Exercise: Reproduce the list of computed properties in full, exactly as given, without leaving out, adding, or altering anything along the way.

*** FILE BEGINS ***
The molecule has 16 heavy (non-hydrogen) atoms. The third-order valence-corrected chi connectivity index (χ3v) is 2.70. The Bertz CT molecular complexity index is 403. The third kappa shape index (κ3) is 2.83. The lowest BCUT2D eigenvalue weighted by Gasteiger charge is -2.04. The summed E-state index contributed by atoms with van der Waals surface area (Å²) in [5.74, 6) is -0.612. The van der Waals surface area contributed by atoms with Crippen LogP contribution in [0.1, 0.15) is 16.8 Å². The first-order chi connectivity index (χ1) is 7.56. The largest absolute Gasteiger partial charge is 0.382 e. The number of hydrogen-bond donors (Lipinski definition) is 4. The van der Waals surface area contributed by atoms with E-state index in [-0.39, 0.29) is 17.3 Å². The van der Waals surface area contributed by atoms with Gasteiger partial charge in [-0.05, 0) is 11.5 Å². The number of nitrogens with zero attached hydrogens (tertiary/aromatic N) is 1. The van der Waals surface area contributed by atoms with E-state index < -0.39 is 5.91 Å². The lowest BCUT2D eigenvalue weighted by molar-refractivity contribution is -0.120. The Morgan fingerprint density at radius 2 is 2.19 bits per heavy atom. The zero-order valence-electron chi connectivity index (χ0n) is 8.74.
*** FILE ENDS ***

The molecule has 16 heavy (non-hydrogen) atoms. The third-order valence-corrected chi connectivity index (χ3v) is 2.70. The Bertz CT molecular complexity index is 403. The third kappa shape index (κ3) is 2.83. The lowest BCUT2D eigenvalue weighted by Gasteiger charge is -2.04. The summed E-state index contributed by atoms with van der Waals surface area (Å²) in [5.74, 6) is -0.612. The van der Waals surface area contributed by atoms with Crippen LogP contribution in [0.1, 0.15) is 16.8 Å². The first-order chi connectivity index (χ1) is 7.56. The largest absolute Gasteiger partial charge is 0.382 e. The number of hydrogen-bond donors (Lipinski definition) is 4. The van der Waals surface area contributed by atoms with E-state index in [-0.39, 0.29) is 17.3 Å². The van der Waals surface area contributed by atoms with Gasteiger partial charge in [-0.05, 0) is 11.5 Å². The number of nitrogens with zero attached hydrogens (tertiary/aromatic N) is 1. The van der Waals surface area contributed by atoms with E-state index < -0.39 is 5.91 Å². The lowest BCUT2D eigenvalue weighted by molar-refractivity contribution is -0.120. The Morgan fingerprint density at radius 2 is 2.19 bits per heavy atom. The zero-order valence-electron chi connectivity index (χ0n) is 8.74.